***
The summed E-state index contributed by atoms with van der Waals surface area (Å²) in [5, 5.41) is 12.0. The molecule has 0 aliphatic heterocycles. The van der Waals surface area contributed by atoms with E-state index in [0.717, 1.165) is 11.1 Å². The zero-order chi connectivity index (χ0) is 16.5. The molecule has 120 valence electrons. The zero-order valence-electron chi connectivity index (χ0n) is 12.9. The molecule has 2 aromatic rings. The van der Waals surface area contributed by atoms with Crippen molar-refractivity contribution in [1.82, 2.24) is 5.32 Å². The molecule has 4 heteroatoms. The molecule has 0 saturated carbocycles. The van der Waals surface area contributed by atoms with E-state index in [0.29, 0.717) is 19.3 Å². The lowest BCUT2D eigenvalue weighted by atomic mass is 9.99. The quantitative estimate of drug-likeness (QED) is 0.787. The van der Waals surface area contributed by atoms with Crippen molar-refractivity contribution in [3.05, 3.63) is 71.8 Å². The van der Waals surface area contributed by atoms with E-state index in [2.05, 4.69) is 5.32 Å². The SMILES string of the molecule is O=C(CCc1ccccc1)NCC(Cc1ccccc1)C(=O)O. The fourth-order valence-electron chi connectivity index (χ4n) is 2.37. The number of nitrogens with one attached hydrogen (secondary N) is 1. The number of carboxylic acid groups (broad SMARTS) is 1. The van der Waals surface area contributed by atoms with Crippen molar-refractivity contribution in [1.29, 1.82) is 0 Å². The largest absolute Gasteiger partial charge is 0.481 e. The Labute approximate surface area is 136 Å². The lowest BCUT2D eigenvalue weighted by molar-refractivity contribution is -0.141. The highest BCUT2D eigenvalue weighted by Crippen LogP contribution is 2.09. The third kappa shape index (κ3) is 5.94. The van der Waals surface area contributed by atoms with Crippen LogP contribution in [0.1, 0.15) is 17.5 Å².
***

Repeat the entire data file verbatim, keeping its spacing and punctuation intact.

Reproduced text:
The summed E-state index contributed by atoms with van der Waals surface area (Å²) in [5, 5.41) is 12.0. The molecule has 0 aliphatic heterocycles. The van der Waals surface area contributed by atoms with E-state index in [0.717, 1.165) is 11.1 Å². The zero-order chi connectivity index (χ0) is 16.5. The molecule has 120 valence electrons. The zero-order valence-electron chi connectivity index (χ0n) is 12.9. The molecule has 2 aromatic rings. The van der Waals surface area contributed by atoms with Crippen molar-refractivity contribution in [1.82, 2.24) is 5.32 Å². The molecule has 4 heteroatoms. The molecule has 0 saturated carbocycles. The van der Waals surface area contributed by atoms with E-state index in [0.29, 0.717) is 19.3 Å². The lowest BCUT2D eigenvalue weighted by atomic mass is 9.99. The quantitative estimate of drug-likeness (QED) is 0.787. The van der Waals surface area contributed by atoms with Crippen molar-refractivity contribution in [3.05, 3.63) is 71.8 Å². The van der Waals surface area contributed by atoms with E-state index in [2.05, 4.69) is 5.32 Å². The SMILES string of the molecule is O=C(CCc1ccccc1)NCC(Cc1ccccc1)C(=O)O. The fourth-order valence-electron chi connectivity index (χ4n) is 2.37. The number of nitrogens with one attached hydrogen (secondary N) is 1. The number of carboxylic acid groups (broad SMARTS) is 1. The van der Waals surface area contributed by atoms with Crippen molar-refractivity contribution in [1.29, 1.82) is 0 Å². The largest absolute Gasteiger partial charge is 0.481 e. The Labute approximate surface area is 136 Å². The lowest BCUT2D eigenvalue weighted by molar-refractivity contribution is -0.141. The highest BCUT2D eigenvalue weighted by Crippen LogP contribution is 2.09. The third kappa shape index (κ3) is 5.94. The van der Waals surface area contributed by atoms with Crippen LogP contribution in [0.1, 0.15) is 17.5 Å².